Our love goes out to him, a “peaceful warrior” as a good old friend wrote about him, and we wish him a good journey onward, fully with Mother’s care and smile.

OM~

Ananda

In the early morning of Thursday 26 August, our long-term brother Ananda (Jean-François R.L. Bertaux) left his body at Marika House at the age of 68, after coping with Parkinson’s Disease for many years. The moment of transition had come quite unexpected, as Ananda had moved two days earlier from Fraternity to Marika House and was looking forward to get in better shape and had plans for the future. His partner Michiko and caretaker Raji were with him at the time.

Born in Paris, Ananda discovered there the yoga of Sri Aurobindo and the Mother in his early twenties. Before coming to Auroville, he stayed in Japan, where he learned Aikido, the Japanese language and teamed up with life partner Michiko, who helped him translate ‘The adventure of consciousness’ into Japanese and made a very first start of establishing an Auroville centre in Tokyo. In 1982, the pair joined Auroville where he picked up on the work of black belter André Pithon who had taught Aikido in Aspiration in the early 70’s. Now an authentic dojo emerged in Fraternity and under Ananda’s guidance, skill and teaching Aikido entered Auroville for good. He also took over the remaining part of the ‘Lotus Fraternity’ unit, producing hammocks, Japanese lampshades and floor mats, while at the same time running a Girls’ Boarding at the entrance of Fraternity (one of whose participants, Raji, was grateful to be by his side at the time of his passing).  At the same time, Ananda started performing accounting services for various units, and since 2009 he functioned as internal auditor of AV commercial units and coordinator of the Auroville Board of Commerce.

Ananda was a linguist with an enormous feel for language; he would learn a language for the sheer fun of it. His and Michiko’s weekly language sessions at Solar Kitchen’s la Terrace, mostly in French but easily expanding into other tongues, were lively and fun and attracted quite a few participants. It was heartening to see this man, who had a friendly, gentle and unobtrusive way of being, growing into his full element, animatedly coming through in various modes of linguistic expression.

Auroville thanks and salutes one of its loyal, steady residents, who in his personal life lived with the absolute bare minimum while giving such a rich and varied service and commitment to the City he loved.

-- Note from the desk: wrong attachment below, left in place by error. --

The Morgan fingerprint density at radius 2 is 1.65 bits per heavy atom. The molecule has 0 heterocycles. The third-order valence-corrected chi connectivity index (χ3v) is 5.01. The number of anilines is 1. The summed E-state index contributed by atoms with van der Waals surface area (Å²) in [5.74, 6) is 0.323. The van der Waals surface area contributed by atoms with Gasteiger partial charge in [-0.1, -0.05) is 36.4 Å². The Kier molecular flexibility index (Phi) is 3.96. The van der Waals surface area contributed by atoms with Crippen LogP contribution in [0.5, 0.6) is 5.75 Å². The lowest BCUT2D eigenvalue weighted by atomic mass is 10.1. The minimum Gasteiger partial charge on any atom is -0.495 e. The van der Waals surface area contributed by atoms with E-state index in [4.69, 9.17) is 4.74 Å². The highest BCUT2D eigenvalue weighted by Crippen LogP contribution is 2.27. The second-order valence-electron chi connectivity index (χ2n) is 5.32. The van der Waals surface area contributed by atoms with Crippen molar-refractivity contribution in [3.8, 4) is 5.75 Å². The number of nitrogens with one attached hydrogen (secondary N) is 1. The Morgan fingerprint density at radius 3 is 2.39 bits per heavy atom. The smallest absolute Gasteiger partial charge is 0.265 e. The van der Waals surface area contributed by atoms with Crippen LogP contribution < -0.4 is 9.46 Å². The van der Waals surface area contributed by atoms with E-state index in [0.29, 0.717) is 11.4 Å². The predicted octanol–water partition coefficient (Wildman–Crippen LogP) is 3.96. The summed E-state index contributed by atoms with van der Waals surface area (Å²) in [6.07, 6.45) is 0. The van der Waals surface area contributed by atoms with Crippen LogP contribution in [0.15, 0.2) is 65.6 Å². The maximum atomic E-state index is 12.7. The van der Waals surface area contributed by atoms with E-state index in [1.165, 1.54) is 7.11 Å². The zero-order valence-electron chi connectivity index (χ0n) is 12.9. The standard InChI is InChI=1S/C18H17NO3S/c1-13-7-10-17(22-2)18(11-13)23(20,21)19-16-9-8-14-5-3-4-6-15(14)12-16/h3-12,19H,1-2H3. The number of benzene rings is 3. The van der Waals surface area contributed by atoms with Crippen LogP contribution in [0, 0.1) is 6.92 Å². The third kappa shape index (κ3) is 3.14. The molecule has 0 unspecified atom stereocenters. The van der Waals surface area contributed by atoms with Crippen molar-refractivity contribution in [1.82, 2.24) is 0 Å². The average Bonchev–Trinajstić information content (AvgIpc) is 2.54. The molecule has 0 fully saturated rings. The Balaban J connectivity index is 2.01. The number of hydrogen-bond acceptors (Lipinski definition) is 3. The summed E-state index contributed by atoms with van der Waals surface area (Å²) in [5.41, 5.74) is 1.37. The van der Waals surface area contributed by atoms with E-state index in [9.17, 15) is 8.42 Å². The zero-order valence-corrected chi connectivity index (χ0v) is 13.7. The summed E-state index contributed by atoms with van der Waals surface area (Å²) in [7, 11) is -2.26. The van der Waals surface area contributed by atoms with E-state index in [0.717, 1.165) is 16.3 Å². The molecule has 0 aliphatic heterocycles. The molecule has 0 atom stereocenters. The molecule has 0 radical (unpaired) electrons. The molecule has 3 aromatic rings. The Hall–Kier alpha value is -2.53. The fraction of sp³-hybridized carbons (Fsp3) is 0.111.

Our warmest condolences and love and strength go out to Michiko.

OM~


For a small clip of Ananda, see: 

Janet

On Sunday 8 August at 7.20am, our dear friend and sister, long-term Canadian Aurovilian Janet Fearn quietly and peacefully slipped away from her body after weeks of gently fading during which loving contact with family members and friends always remained.  The transition took place in her own Arati home with L’aura and Raji by her side. Janet had been encountering cancer for 2.5 years; she would have been 80 in September.

In her own words:

“I discovered Auroville in 1968 following a year of traveling, and a few months in the Sri Aurobindo Ashram. After spending a day in Auroville helping a friend build his house, I moved into a hut with 2 other people situated where the Matrimandir Gardens are now. A little later I asked the Mother if I could stay and when she said yes, I built my own hut where the MM Nursery is today. I lived there for 2 years, surviving, planting trees and learning about the villages.”

In 1970 Janet went to Canada to raise funds for a well, returned in ’72, and moved into the Centre Field house that had come free at the time, enlarging it throughout the years to accommodate her various activities. While naturally also working at Matrimandir, in 1973/74 she cycled every day to Alankuppam and Pettai to show village women how to crochet. Just before Sukrit was born in 1975, she built a workshop next to her house so the women would come there to work. Her Joy Handicraft workshop (named Joy after the name that Mother had given to her original house) eventually focused more on knitting and continued until 1992. It was then turned into a backpacker guesthouse which catered as ‘College guesthouse’ to students from Living Routes and other international student groups. Janet ran this guesthouse until 2008. Later daughter L’aura would live in the place.